When not worshiping, young adults participated in several other activities. Padare (workshop) sessions were held on topics ranging from storytelling to Bible study to immigration reform. “Joyful Noise” sessions gave participants a chance to sing favorite hymns while learning a few new tunes. Small groups, called Community Groups, met several times throughout the weekend.

A Coffeehouse affirmed that the Church of the Brethren has been given many talented young adults. Musical numbers included driving rhythms, rich guitar chords, and lyrics in at least two languages. Humor was a frequent guest in the room as well; participants had a hard time taking seriously the musician who wore an over-sized orange foam cowboy hat.

In addition to providing information on its services, Mutual Aid Association held a free ice-cream social and a drawing for door prizes.

The weekend ended with hugs and goodbyes to new and old friends. Hopefully, many will re-unite next year over Memorial Day weekend at Camp Harmony in Hooversville, Pa. Also, young adults are encouraged to begin making plans now to attend the second National Young Adult Conference, June 9-13, 2008, at the YMCA of the Rockies in Estes Park, Colo.


3) IMA supports Brethren response to Katrina and Rita disasters.

The first-ever domestic disaster response by Interchurch Medical Assistance (IMA) has provided $19,500 for rebuilding work coordinated by the Emergency Response program of the Church of the Brethren General Board, according to a release from IMA.

Created in 1960 to support overseas church-based health development and emergency response activities, IMA had never been called on to assist with a domestic disaster until Hurricane Katrina hit the Gulf states, the release said. Just hours after the hurricane struck, donors began sending contributions to IMA, many of them repeat donors who had appreciated the effectiveness of IMA’s assistance for the tsunami disaster in South Asia.

As the extent of the damage became evident in the days immediately following the hurricane, IMA’s member relief and development agencies called on IMA to provide Medicine Boxes of emergency medicines and supplies. The boxes were placed in shelters for use by medical personnel treating the everyday health needs of displaced people. Over the course of about four months, IMA coordinated five shipments of medical products with a total value of $89,476.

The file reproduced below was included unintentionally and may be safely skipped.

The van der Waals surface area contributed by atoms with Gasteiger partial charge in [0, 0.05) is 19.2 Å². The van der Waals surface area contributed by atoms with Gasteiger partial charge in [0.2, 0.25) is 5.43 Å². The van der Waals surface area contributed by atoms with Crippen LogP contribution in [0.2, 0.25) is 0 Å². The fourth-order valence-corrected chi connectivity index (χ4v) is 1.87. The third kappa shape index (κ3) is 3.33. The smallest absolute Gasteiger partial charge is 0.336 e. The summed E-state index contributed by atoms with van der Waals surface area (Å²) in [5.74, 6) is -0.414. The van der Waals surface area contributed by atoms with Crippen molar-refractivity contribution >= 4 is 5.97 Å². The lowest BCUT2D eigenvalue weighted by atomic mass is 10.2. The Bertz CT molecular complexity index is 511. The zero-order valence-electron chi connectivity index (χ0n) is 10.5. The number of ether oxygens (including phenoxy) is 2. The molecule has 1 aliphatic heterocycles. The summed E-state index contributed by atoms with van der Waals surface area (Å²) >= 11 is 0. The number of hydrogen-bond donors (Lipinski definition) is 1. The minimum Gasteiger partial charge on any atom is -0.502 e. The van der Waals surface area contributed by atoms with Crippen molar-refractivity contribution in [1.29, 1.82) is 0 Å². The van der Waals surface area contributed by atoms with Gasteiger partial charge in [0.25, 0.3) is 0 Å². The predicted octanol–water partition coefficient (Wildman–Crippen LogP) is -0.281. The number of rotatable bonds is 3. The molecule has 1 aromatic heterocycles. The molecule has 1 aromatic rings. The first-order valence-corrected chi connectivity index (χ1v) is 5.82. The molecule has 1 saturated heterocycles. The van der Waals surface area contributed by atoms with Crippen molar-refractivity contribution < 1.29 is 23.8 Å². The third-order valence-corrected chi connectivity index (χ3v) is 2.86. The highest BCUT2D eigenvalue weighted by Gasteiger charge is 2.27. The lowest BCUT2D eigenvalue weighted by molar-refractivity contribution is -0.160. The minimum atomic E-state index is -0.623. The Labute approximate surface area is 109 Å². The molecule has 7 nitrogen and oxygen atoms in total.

As relief efforts moved into the longterm phase, medicines and medical supplies were no longer needed. But IMA’s emergency fund for the Katrina disaster had not been depleted, and IMA began discussions about longterm recovery projects that needed funding.

IMA announced early this month that the remaining $19,500 in Katrina disaster relief funds will assist rebuilding activities under the leadership of Emergency Response. The financial support offered by IMA will help pay for building materials and their transport to the affected areas.

The Brethren response to both hurricanes collectively included deploying 128 Disaster Child Care volunteers who interacted with 3,027 children affected by the disaster; coordinating 183 volunteers who helped to clean up or repair the homes of 188 families in Alabama and Louisiana; facilitating shipments of material aid valued at $2.1 million from the Brethren Service Center in New Windsor, Md., in collaboration with Church World Service; and providing grants totaling $257,000 for the disaster response activities.

“The disaster response work of the Church of the Brethren is well respected on all fronts,” said Paul Derstine, IMA president. “IMA is diligent about staying faithful to our donors’ wishes, so we’re happy to be able to use their contributions for longterm recovery activities in response to the Katrina and Rita hurricane disasters. Having IMA’s headquarters located at the Brethren Service Center enables us to maintain a close working relationship with Emergency Response.”

IMA is a nonprofit association of 12 Protestant relief and development agencies providing assistance for overseas health programs of partner churches, faith-based development and relief organizations, and public and private agencies with similar goals. See


4) Mid-Atlantic Disaster Auction sets record.

The 2006 Mid-Atlantic Disaster Auction held May 6 at the Agricultural Center in Westminster, Md., set a record high total net income of $77,860.50, according to a report from committee member Roy Johnson. The record proceeds from the auction were announced at the May meeting of the Mid-Atlantic Disaster Response Auction Committee. The previous high income from an auction was $70,000.